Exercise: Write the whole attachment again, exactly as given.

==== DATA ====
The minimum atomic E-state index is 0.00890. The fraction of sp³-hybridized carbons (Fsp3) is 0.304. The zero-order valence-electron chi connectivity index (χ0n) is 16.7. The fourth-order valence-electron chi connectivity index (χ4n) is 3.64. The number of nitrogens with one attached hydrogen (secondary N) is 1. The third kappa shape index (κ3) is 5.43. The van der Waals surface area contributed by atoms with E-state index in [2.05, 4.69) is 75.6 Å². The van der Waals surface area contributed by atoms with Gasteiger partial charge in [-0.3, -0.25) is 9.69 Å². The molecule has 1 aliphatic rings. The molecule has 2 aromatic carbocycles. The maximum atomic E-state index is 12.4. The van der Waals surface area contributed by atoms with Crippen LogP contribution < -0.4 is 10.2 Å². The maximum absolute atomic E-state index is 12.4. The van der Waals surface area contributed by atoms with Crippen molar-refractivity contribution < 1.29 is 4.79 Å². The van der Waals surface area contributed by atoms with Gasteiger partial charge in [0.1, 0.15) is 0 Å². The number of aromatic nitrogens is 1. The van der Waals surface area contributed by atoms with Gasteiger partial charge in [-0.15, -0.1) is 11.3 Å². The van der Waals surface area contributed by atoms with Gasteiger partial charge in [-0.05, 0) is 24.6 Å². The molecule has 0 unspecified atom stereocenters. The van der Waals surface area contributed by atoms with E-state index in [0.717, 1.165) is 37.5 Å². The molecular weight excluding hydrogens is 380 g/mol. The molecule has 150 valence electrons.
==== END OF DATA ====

The minimum atomic E-state index is 0.00890. The fraction of sp³-hybridized carbons (Fsp3) is 0.304. The zero-order valence-electron chi connectivity index (χ0n) is 16.7. The fourth-order valence-electron chi connectivity index (χ4n) is 3.64. The number of nitrogens with one attached hydrogen (secondary N) is 1. The third kappa shape index (κ3) is 5.43. The van der Waals surface area contributed by atoms with E-state index in [2.05, 4.69) is 75.6 Å². The van der Waals surface area contributed by atoms with Gasteiger partial charge in [-0.3, -0.25) is 9.69 Å². The molecule has 1 aliphatic rings. The molecule has 2 aromatic carbocycles. The maximum atomic E-state index is 12.4. The van der Waals surface area contributed by atoms with Crippen LogP contribution < -0.4 is 10.2 Å². The maximum absolute atomic E-state index is 12.4. The van der Waals surface area contributed by atoms with Crippen molar-refractivity contribution < 1.29 is 4.79 Å². The van der Waals surface area contributed by atoms with Gasteiger partial charge in [0.1, 0.15) is 0 Å². The number of aromatic nitrogens is 1. The van der Waals surface area contributed by atoms with Gasteiger partial charge in [-0.15, -0.1) is 11.3 Å². The van der Waals surface area contributed by atoms with Gasteiger partial charge in [-0.05, 0) is 24.6 Å². The molecule has 0 unspecified atom stereocenters. The van der Waals surface area contributed by atoms with E-state index in [0.717, 1.165) is 37.5 Å². The molecular weight excluding hydrogens is 380 g/mol. The molecule has 150 valence electrons.